The AACN Synergy Model for Patient Care “is a conceptual framework describing a patient-nurse relationship that acknowledges the primary importance of nursing care based on the needs of patients and their families. The fundamental premise of the Synergy Model is that patients’ characteristics drive nurse competencies. When patient characteristics and nurse competencies are in synergy, optimal patient outcomes are more likely to occur.”
There are eight (8) patient characteristics and eight (8) nurse competencies. The eight patient characteristics span the continuum from health to illness. Similarly, the eight nurse competencies span the continuum of skill levels from competent to expert. The eight domains of each are as follows:
In the synergy model, when the skills of the nurse are matched with the needs of the patient, the care is “synergized” and optimal patient outcomes are achieved.
West Penn Hospital Nursing Division used a free-domain '8-point star' symbol to represent synergy in our Professional Practice Model schematic. We have also used this symbol in our Care Delivery System (CDS) model schematic, which will be a feature article in the next issue of Professional Paradigms, and in educational materials and presentations.
Synergy theory is an appropriate foundation, in addition to the principles of our values and beliefs, for our PPM in that the patient is central to all that the nurse does and the nurse acts synergistically with other nurses and healthcare team members to achieve positive patient outcomes.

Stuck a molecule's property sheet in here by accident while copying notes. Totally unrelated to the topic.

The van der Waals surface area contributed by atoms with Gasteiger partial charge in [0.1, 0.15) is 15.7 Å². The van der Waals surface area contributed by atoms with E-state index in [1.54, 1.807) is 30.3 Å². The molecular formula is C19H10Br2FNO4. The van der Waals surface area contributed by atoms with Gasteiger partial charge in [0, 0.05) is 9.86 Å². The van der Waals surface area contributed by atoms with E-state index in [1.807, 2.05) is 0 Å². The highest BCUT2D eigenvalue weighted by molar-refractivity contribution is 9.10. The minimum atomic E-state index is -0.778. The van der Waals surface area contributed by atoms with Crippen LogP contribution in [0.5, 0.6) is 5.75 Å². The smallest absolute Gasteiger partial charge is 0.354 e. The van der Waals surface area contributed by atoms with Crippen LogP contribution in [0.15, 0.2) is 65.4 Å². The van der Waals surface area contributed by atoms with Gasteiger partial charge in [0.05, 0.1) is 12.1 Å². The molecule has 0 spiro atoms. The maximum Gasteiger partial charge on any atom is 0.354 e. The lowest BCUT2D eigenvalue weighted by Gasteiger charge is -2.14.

The professional and collegial relationships among WPH caregivers are critical to achieving positive outcomes for our patients. Nurses are integral to the 24/7 clinical care provided to the patient. However, the nurse does not practice in isolation. Teamwork, collaboration, consultation, and communication are key elements of the professional nurse’s relationships at WPH. The nurse works synergistically with the healthcare team as an advocate for the patient/family and each other to utilize best practices and achieve positive outcomes.
The healthcare team is composed of nurses, physicians, and many other healthcare providers, both licensed and unlicensed. No one entity can provide care for our patients without the others. The patient is the center of care decision-making, with the professional nurse serving as the patient/family advocate and coordinator of care. The professional nurse is the link for communications among all healthcare team members. The nurse collaborates with every other healthcare team member as an advocate for each patient. Consultation with various members of the healthcare team is encouraged in order to ensure that standards of care are maintained and that quality outcomes are achieved.
West Penn Hospital Nursing Division’s professional practice model, as most recently evaluated and modified (May 2012), is represented schematically as follows:
Professional development opportunities for West Penn Hospital nurses include:
West Penn Hospital nurses strive to provide exceptional care and to achieve optimal patient care outcomes, to develop professionally, and to contribute to the profession and the community. Our most recent contributions and recognitions include:
Presentations at regional and national conferences: